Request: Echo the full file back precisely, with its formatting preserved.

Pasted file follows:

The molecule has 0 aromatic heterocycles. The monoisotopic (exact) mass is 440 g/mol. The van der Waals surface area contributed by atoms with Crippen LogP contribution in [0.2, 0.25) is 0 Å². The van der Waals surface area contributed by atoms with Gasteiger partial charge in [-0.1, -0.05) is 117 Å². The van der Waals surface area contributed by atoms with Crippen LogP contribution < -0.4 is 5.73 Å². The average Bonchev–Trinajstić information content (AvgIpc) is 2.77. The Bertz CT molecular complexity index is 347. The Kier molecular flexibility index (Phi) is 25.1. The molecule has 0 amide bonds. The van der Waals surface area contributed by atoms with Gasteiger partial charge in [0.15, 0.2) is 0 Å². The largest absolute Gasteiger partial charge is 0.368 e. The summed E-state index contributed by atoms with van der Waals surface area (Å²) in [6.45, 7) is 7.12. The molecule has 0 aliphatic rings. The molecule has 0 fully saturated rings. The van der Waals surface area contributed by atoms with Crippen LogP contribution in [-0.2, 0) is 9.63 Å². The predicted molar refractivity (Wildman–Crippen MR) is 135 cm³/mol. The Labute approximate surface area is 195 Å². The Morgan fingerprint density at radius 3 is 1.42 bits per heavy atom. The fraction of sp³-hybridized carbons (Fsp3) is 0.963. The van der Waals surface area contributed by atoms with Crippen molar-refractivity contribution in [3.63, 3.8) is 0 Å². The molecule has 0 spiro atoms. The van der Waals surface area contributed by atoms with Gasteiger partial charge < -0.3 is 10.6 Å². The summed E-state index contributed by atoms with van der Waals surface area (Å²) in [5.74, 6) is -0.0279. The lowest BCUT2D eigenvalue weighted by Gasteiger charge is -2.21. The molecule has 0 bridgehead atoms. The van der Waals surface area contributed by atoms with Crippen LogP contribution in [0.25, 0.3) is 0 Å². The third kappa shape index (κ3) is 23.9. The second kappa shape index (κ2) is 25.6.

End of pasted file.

The molecule has 0 aromatic heterocycles. The monoisotopic (exact) mass is 440 g/mol. The van der Waals surface area contributed by atoms with Crippen LogP contribution in [0.2, 0.25) is 0 Å². The van der Waals surface area contributed by atoms with Gasteiger partial charge in [-0.1, -0.05) is 117 Å². The van der Waals surface area contributed by atoms with Crippen LogP contribution < -0.4 is 5.73 Å². The average Bonchev–Trinajstić information content (AvgIpc) is 2.77. The Bertz CT molecular complexity index is 347. The Kier molecular flexibility index (Phi) is 25.1. The molecule has 0 amide bonds. The van der Waals surface area contributed by atoms with Gasteiger partial charge in [0.15, 0.2) is 0 Å². The largest absolute Gasteiger partial charge is 0.368 e. The summed E-state index contributed by atoms with van der Waals surface area (Å²) in [6.45, 7) is 7.12. The molecule has 0 aliphatic rings. The molecule has 0 fully saturated rings. The van der Waals surface area contributed by atoms with Crippen LogP contribution in [-0.2, 0) is 9.63 Å². The predicted molar refractivity (Wildman–Crippen MR) is 135 cm³/mol. The Labute approximate surface area is 195 Å². The Morgan fingerprint density at radius 3 is 1.42 bits per heavy atom. The fraction of sp³-hybridized carbons (Fsp3) is 0.963. The van der Waals surface area contributed by atoms with Crippen molar-refractivity contribution in [3.63, 3.8) is 0 Å². The molecule has 0 spiro atoms. The van der Waals surface area contributed by atoms with Gasteiger partial charge < -0.3 is 10.6 Å². The summed E-state index contributed by atoms with van der Waals surface area (Å²) in [5.74, 6) is -0.0279. The lowest BCUT2D eigenvalue weighted by Gasteiger charge is -2.21. The molecule has 0 bridgehead atoms. The van der Waals surface area contributed by atoms with Crippen LogP contribution in [0.25, 0.3) is 0 Å². The third kappa shape index (κ3) is 23.9. The second kappa shape index (κ2) is 25.6.